Aug 19, 2020 in Environment

Ocean Pollution

Introduction

Most of the earth’s surface is covered by water in the form of rivers, lakes, seas, and most importantly the oceans. The biggest sources of ocean pollution are from the land, especially from man’s activities since tons of trash and wastes are dumped into the precious water bodies. Ocean pollution is the dumping of harmful substances like chemicals, plastics, oil, and industrial wastes into oceans. Chemicals and garbage were deliberately dumped into oceans. Such wastes included the lethal radioactive wastes and pesticides among many others. Also, heavy metals, industrial chemicals, and oil are some of the wastes that contribute to ocean pollution. Billions of tons of wastes are dumped into oceans on an annual basis. Such amounts are immense to what man can imagine that the precious waters can dilute.

The effects of this kind of pollution are detrimental not only to human beings but also to the marine life. Over one million seabirds die annually from the consequences of ocean pollution. Fishermen discard fishing nets in the water, leading to the death of thousands of porpoises and dolphins that get entangled in these nets. Furthermore, plastic debris that man disposes into the ocean water absorbs toxic chemicals, which poisons anything that eats them. Those organisms that feed on marine food that is chemically polluted are affected healthy wise. In turn, human beings become victims of their actions after eating fish and other aquatic organisms that have accumulated toxic chemicals and metals in their bodies. Therefore, ocean pollution affects both human and marine health due to its effect on the food chain, and as a result, humans should come to action by preventing it.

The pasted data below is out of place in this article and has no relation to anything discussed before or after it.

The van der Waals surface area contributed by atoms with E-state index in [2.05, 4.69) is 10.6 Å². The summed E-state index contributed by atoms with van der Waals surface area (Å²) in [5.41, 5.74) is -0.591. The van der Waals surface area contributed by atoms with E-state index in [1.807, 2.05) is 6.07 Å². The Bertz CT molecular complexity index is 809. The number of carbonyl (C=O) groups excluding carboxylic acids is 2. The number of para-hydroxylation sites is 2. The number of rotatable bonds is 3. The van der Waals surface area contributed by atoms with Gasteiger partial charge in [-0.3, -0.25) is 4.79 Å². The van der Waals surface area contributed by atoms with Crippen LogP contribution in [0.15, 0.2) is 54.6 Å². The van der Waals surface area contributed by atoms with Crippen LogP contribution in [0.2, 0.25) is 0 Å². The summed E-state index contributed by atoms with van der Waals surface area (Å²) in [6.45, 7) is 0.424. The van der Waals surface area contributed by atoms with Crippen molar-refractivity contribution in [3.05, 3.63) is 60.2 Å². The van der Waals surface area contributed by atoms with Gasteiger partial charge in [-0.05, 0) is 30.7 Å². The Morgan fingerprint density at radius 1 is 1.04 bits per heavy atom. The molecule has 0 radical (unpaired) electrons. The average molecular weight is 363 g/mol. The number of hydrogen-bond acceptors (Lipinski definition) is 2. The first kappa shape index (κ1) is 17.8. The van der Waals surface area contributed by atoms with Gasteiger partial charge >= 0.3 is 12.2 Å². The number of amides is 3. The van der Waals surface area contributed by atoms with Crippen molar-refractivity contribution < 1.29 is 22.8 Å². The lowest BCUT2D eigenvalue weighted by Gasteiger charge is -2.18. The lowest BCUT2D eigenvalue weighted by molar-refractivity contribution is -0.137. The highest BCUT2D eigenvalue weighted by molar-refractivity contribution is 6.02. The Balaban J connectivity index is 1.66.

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Effect of Oil Spills and Toxic Chemicals on Ocean Pollution

The leaking of oil rich in toxic chemicals such as toluene and benzene into oceans deteriorates and worsens the quality of this water. In 1969, the Gulf of Mexico's Deep Horizon offshore drilling rig caused immense pollution on the ocean water. The oil explosion resulted in the death of eleven workers. This oil spill is the largest in the history of humanity as it threatened the whole Gulf and Atlantic coastlines. The killing of humans is a clear indicator that much destruction happened on marine life. In addition to this, the effects of the oil spill may have destroyed habitats for sea organisms. Therefore, the ecological impact isn’t something one can afford to brush off.